What I wish I was eating:
    20190819_191708.jpg

    What I can afford to eat:
    20190819_192056.jpg

    The first of the two previous photos is Argentine Asado - a traditional very slow cooked Argentinian BBQ. I say BBQ but I'd likely get into some serious trouble if I made this comparison verbally in front of the wrong person! If I don't get an invite to someone's house for this soon I am just going to have to fork out the money for it! The meat is cooked from the smoke of the fire as much as from its heat, and will virtually fall off the bone when it's finished cooking

    After my tortillas I head back to the hostel and have a gloriously hot shower whilst finishing my beer. There is no better combo after a day riding than cold beer and a hot shower. When I get out of the shower, I'm reunited with the crazy frenchies of Cafayate - tonight they are cooking soupasta (or perhaps Pastoupa... it's pasta cooked in a packet cuppa soup). Excellent idea for a low ingredient meal which I file away for future camping. I trade some beer to acquire some. Without bowls or spoons at this backpacker we have to get creative in how to eat - Daphne was mortified when I took this photo, hope she doesn't mind me posting it on the internet :rofl

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    #41
  2. powderzone

    powderzone Been here awhile Supporter

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    That ruta 9 between Salta and S.S. de Jujuy is something else. I liked it so much that I retraced my route a few days later. Amazed that I didn’t end up going off a corner into the shit.
    #42
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  3. Normlas

    Normlas Been here awhile

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    She doesn't much like it cold overnight and she really doesn't like altitude over about 3000m, combine the two and you're going to have a hard time starting her, just like I did in those conditions. Perfectly normal and no need to worry.

    There's a big thumb screw on the carb, once the bike is warm turn it so the idle is at about 1200 - 1400 rpm at whatever altitude you're at and that will help with starting in the morning.

    Parking inside helps with the cold nights, also once you've tried to start her for ages at full choke, try a few cranks at full throttle, then let her rest for 2 minutes and try again with full choke and no throttle - that can help.

    Looks like you're having a ball and I was right about Lucy being "ready made adventure" - good on ya mate.:beer
    #43
  4. Pete Pilot

    Pete Pilot Been here awhile

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    Been awhile since last post. Is everything OK? Fun reading along on your adventure. Take Care Merlin
    #44
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  5. Junipertravels

    Junipertravels Adventurer

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    Thanks for the prompt and for looking out for me Pete! I'm stuck in Salta at the moment, just waiting for some replacement parts. I'm well, Lucy is getting some love and well too. Will get another update in shortly!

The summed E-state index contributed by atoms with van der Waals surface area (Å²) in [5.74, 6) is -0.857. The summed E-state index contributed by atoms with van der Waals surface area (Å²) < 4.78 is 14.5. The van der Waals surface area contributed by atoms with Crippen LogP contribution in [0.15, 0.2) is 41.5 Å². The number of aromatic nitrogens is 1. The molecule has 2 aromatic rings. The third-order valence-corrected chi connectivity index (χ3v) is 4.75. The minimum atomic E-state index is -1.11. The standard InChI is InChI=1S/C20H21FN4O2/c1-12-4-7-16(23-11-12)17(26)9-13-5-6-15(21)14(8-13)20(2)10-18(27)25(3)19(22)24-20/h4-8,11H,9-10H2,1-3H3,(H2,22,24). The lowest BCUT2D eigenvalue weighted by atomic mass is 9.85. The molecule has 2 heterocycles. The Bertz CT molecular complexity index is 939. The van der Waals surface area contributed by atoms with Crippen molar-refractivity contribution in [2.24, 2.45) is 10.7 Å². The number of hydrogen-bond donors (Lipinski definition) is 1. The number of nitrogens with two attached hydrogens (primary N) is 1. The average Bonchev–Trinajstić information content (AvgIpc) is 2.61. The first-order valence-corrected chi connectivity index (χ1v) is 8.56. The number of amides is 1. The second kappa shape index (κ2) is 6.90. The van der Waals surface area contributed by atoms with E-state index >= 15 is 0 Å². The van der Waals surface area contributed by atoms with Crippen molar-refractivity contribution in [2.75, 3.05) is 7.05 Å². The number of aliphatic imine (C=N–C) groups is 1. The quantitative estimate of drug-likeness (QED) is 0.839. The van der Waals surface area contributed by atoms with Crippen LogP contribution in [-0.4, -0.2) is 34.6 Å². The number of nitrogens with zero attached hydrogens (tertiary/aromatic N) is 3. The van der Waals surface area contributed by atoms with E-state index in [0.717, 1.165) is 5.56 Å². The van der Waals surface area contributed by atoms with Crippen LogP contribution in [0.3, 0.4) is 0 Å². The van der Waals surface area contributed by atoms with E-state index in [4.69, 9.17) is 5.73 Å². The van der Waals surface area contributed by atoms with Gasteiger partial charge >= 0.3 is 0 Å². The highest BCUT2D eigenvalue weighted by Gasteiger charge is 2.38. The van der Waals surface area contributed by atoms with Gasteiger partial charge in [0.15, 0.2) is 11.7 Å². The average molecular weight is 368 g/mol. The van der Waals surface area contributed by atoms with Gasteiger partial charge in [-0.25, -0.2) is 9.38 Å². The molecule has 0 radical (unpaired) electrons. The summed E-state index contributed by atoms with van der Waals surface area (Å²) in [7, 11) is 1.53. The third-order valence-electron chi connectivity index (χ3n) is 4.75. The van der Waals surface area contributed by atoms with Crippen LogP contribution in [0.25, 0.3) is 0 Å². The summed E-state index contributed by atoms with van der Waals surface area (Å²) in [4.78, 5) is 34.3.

#45
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  6. Pete Pilot

    Pete Pilot Been here awhile

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    Good to hear from you J.T. and that alls well. I swapped my KLR last September for a DRZ 400(now 440). Found the KLR to have some pluses but the pluses of DRZ are more ENJOYABLE!!, Live big. Merlin
    #46
  7. Normlas

    Normlas Been here awhile

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    Waiting for parts? Oh no, anything serious?

    I made some really good friends in Salta who are part of a motorcycle club, let me know if you need some help and I will put you in touch with them.

    Good luck dude
    #47
  8. Junipertravels

    Junipertravels Adventurer

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    Okay guys, I have been a little quiet lately! I've been in the Province of Salta for a while now, giving Lucy some attention plus I have some complications with my bank cards. This has thrown out my routine and hence I've been a little lax on the updates here! Setting aside a day to update you all now

    :drink:type

    20191002_124859.jpg

    Map:
    Tilcara - Salta.png

    So, Tilcara and the French student-doctors

    received_2560496074014768.jpeg

    In the morning we all trekked up to Garganta Del Diablo - The Devil's Throat, a deep crevice formed by tectonic plate movement (yes, the rock anecdotes are never going to end). Some of the earliest aquatic fossils in the world can be found in this canyon (allegedly anyway, I couldn't find any fossils). On the whole GDD was a little underwhelming and touristy, and I preferred the scenic 6km trek up than the actual attraction

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    Loved the resourcefulness of these "glass" windows...
    20190820_110427 (1).jpg
    We walked back down into the town with the heat of the day already settled in, cervezas and freshly cooked street tortillas revived us. Lucy also started up fine, without needing the roll start (remembering that the day before I was at a much higher much colder region, Tilcara is only 2,450m. I was feeling confident my problems were behind me). The frenchies were travelling by car and I exchanged my luggage for pillion passenger Daphne before we made our way North to Humahuaca

    received_1281274282076432.jpeg

    Humahuaca is a lot less touristy, it has a more natural feel than Tilcara - our hostel was surrounded by fresh produce markets, the hustle and bustle of buses and school kid antics in the streets. Humahuaca is widely known for Cerro Hornocal AKA "The 14 coloured mountains," my well researched travel companions tell me it's more vibrant in the late afternoon sun. The drive is precarious for the rental car and with the daylight waning we commit to seeing the mountains the following evening. For the remainder of the day we trek up to another lookout to watch the sunset. Travel with the frenchies comes hand in hand with exercise, they seem determined to get me into shape or something! :knary